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Since 2016, I have researched adaptive-reuse as a critical, interpretive practice.  I earned a fellowship to travel throughout the United Kingdom to continue this research, visiting over forty adaptive-reuse sites in England, Wales, and Scotland during summer 2018.  These site visits afforded the chance to assess the projects in person; interview designers and users; and photograph the buildings’ interiors, exteriors, and details.  This documentation was shared as a series of lectures in New Haven, CT and Washington, DC. Along with a series of essays, diagrams, archival matter, and other ephemera it will be formatted as a book, forthcoming in 2020.


I am interested in adaptive-reuse as an interpretive project that derives meaning from the remains of buildings that were built for a different use at a different time. From a close reading of key adaptive-reuse projects, I am developing a set of models that describe how the source material relates to new work on these sites.  The registry outlines lessons learned from projects that successfully interpret cultural and historical matter and treat adaptive-reuse as not merely a practical matter of conversion, but a rich project of endowing meaning in the new building.  How do architects enhance, stabilize, erase, critique, or overwrite the inherited values of these buildings? How do we treat their sometimes troubled or contested histories or sites? What stories do these buildings tell through architectural expression?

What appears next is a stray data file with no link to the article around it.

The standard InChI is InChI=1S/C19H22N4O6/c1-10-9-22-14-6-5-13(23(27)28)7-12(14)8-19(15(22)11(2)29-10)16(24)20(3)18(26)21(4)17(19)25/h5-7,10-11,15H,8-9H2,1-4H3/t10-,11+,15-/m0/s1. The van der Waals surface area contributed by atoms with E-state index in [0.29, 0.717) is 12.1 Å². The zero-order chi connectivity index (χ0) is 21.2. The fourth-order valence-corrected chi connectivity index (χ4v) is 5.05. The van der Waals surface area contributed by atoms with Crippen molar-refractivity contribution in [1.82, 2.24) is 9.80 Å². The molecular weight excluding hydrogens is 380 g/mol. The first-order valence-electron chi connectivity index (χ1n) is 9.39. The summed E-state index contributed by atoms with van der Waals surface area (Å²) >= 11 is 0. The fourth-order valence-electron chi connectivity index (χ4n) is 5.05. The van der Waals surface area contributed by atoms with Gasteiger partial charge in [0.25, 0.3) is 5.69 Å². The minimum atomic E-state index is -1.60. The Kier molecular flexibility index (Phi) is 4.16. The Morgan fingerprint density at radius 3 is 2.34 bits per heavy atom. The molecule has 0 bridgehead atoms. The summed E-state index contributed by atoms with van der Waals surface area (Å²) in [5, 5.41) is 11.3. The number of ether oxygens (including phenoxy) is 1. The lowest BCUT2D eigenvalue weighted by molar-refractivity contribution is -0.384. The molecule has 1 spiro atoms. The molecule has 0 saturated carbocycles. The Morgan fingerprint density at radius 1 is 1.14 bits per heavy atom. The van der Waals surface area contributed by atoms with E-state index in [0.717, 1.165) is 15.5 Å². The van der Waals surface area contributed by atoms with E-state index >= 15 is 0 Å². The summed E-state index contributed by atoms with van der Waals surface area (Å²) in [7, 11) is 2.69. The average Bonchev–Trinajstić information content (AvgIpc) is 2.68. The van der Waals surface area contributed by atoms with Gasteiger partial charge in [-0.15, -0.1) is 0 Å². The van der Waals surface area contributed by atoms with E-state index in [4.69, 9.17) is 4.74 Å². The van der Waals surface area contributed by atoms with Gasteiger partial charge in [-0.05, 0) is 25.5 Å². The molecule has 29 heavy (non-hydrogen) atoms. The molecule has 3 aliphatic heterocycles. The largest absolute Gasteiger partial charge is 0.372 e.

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VARIOUS | 2016-present

supported in part by David M. Schwarz Travel Fellowship


"Interpretive Architectures of Adaptive Reuse"

Yale School of Architecture Gallery, 2019

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